The median home price in San Diego has increased 15.3 percent to a record high of $680,000 in the past year (source: CoreLogic as provided by DQNews). The price gains across the 6-County Southern California region averaged 14.5%. This news has many people speculating whether we might be in a ‘bubble’ and if so, when that bubble might burst.
This increase in home values is being driven by record low inventory, surging demand, low mortgage interest rates and increased consumer savings. These factors were certainly accelerated due to the pandemic, but each of them were trending in this direction before the start of 2020. This has been a recipe for accelerated growth to be sure, but these market factors were already at play before COVID.
- Low inventory is not a new issue, particularly in Southern California. We have been battling increasingly low inventory since the housing market began it’s recession recovery in 2014.
- The demand for housing is being driven primarily by millennials reaching home buying age. The pandemic accelerated their timelines, but this trend was due to impact the housing market even without the pandemic.
- Although mortgage interest rates have reached a peak of around 5% over the past decade, historically speaking even the highest interest rates of the past decade have been favorable and have not substantially impacted consumer demand.
- Large numbers of Californians are leaving the state for lower-priced, less regulated markets such as Idaho, Arizona and Texas, however it seems for every Californian that leaves, a New York or Washington resident moves in search of better prices and better weather than their home state.
As of the first week of April, US search queries for the phrase “when is the housing market going to crash” jumped 2,450% compared to May, and is now searched more than it has been since 2004, according to Google. But while there is fear, there is no substantial evidence that the fear is legitimate. “It gives the feel of a bubble,” said Lawrence Yun, the National Association of Realtors’ chief economist, “but the fundamental factors are different.” Referring to the subprime mortgage crisis of 2008.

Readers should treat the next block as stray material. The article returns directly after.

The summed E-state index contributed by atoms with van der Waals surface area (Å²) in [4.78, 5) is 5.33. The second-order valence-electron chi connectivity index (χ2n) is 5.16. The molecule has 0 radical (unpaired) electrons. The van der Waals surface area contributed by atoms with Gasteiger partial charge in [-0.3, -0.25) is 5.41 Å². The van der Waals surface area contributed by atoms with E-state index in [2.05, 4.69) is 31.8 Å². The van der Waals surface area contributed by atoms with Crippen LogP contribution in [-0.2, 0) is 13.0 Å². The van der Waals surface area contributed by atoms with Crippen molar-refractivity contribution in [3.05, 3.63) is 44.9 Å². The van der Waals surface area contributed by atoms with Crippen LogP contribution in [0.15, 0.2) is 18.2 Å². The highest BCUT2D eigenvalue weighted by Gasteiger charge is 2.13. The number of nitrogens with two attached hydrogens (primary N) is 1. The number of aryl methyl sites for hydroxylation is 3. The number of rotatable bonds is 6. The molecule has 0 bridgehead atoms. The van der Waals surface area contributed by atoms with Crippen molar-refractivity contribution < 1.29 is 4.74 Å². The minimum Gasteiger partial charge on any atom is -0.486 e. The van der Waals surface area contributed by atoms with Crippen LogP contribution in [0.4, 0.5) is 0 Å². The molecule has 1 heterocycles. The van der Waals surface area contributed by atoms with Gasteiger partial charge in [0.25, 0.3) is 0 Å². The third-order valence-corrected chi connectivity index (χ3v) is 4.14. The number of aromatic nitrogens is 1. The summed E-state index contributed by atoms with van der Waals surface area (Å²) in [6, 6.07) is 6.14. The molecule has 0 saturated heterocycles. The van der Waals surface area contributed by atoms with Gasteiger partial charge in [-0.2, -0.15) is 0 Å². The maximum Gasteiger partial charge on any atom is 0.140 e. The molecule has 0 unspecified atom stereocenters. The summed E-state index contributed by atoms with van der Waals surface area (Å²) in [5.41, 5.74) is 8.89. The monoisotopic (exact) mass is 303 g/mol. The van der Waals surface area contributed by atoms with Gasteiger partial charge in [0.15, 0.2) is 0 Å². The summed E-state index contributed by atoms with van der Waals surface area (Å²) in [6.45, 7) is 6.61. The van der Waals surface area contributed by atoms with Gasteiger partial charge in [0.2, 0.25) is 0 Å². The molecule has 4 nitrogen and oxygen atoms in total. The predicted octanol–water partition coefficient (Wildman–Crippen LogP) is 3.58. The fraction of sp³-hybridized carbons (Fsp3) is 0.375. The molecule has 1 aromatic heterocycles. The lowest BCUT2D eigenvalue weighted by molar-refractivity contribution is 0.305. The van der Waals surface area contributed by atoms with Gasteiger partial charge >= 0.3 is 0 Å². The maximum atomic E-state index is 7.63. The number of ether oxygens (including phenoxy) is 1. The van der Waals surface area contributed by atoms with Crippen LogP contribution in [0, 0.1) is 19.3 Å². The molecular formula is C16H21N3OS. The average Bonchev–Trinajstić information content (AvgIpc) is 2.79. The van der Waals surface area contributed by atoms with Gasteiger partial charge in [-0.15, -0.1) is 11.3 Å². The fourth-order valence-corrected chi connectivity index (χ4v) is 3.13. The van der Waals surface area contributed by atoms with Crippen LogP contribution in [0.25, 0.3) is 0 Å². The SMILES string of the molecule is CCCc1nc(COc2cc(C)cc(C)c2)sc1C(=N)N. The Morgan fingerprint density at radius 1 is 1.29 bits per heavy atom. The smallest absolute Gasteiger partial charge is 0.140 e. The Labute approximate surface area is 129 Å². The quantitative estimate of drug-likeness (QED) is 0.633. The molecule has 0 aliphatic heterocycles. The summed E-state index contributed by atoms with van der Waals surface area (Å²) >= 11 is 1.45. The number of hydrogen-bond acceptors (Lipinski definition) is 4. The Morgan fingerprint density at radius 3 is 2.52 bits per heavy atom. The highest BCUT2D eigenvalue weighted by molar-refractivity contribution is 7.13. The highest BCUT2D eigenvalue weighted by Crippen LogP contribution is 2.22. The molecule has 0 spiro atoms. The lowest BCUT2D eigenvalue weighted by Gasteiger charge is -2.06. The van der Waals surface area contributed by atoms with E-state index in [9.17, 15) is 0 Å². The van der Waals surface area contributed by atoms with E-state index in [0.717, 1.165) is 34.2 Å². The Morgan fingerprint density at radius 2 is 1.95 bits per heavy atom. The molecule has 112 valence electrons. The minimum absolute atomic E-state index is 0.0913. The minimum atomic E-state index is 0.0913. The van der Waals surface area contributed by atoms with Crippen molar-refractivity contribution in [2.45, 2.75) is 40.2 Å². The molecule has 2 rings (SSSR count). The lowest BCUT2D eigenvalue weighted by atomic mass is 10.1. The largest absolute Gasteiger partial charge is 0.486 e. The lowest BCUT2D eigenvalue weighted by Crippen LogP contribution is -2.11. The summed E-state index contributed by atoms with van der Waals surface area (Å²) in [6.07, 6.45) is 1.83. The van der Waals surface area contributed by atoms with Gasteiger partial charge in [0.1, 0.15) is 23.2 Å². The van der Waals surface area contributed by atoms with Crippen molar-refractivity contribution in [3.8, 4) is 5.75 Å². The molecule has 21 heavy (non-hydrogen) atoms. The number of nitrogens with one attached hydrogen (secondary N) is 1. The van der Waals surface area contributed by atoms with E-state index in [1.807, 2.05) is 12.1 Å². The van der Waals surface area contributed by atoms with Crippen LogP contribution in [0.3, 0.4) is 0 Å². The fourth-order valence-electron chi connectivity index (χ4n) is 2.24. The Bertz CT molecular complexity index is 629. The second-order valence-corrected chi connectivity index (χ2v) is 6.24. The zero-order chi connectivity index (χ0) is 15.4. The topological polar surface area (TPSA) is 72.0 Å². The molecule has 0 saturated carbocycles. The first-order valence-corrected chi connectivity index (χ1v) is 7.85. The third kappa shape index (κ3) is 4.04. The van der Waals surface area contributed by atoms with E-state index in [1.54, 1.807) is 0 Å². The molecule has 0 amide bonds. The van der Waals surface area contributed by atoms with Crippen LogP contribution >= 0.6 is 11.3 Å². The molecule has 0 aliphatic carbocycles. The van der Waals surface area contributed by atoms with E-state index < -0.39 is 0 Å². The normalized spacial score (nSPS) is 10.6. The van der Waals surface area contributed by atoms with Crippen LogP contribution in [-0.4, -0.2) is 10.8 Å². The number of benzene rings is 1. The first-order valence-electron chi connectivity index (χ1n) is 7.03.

The record year-over-year price growth of 2004, just a few short years before the Great Recession, was at 27% and fueled by subprime lending and market speculation – a very different recipe than today’s market growth which ultimately led to disaster. Because we are no longer seeing the reckless lending that we saw in the early 2000’s, the risk of short sale and foreclosure inventory flooding the market as it did during the Great Recession is very low – homes are appreciating, homeowners were well-qualified for their loans when they purchased their homes and the risk of inflated mortgage interest has been eliminated because of the widespread use of the 30 year fixed-rate loan. While many homeowners nationwide are delinquent on their mortgages and utilizing forbearance, their homes are not underwater. They will be given the opportunity to refinance or sell for a profit.
The ever-rising home prices in the highly competitive housing market which has tormented homebuyers may be precisely what will prevent a repeat of what happened during the Great Recession.“Housing market strength is reflecting many of the positive and continually improving signs of the economic recovery,” wrote CoreLogic deputy chief economist Selma Hepp,”including employment gains, consumer savings and more purchase power among home buyers, all while mortgage rates remain historically low.”
That being said, interest rates are up to 3.1% and rising from their record-low in December 2020 of 2.68%. Once interest rates hit 4%, experts predict that demand may begin to slow slightly, but not enough to cause home prices to drop, just enough to slow price acceleration.
In a recent NerdWallet poll 17% of homeowners reported that they were considering selling in the next 18 months. If all of those potential home listings were to come to fruition, that would be nearly 1 in every 5 homes changing hands over the next 2 years. Were that to occur, we would certainly begin to see price acceleration slow if not begin to decline slightly, but likely not before early 2023.
As always, we will be here to continue to provide you with updates about the housing market and answer any and all of your questions. Feel free to reach out to us anytime.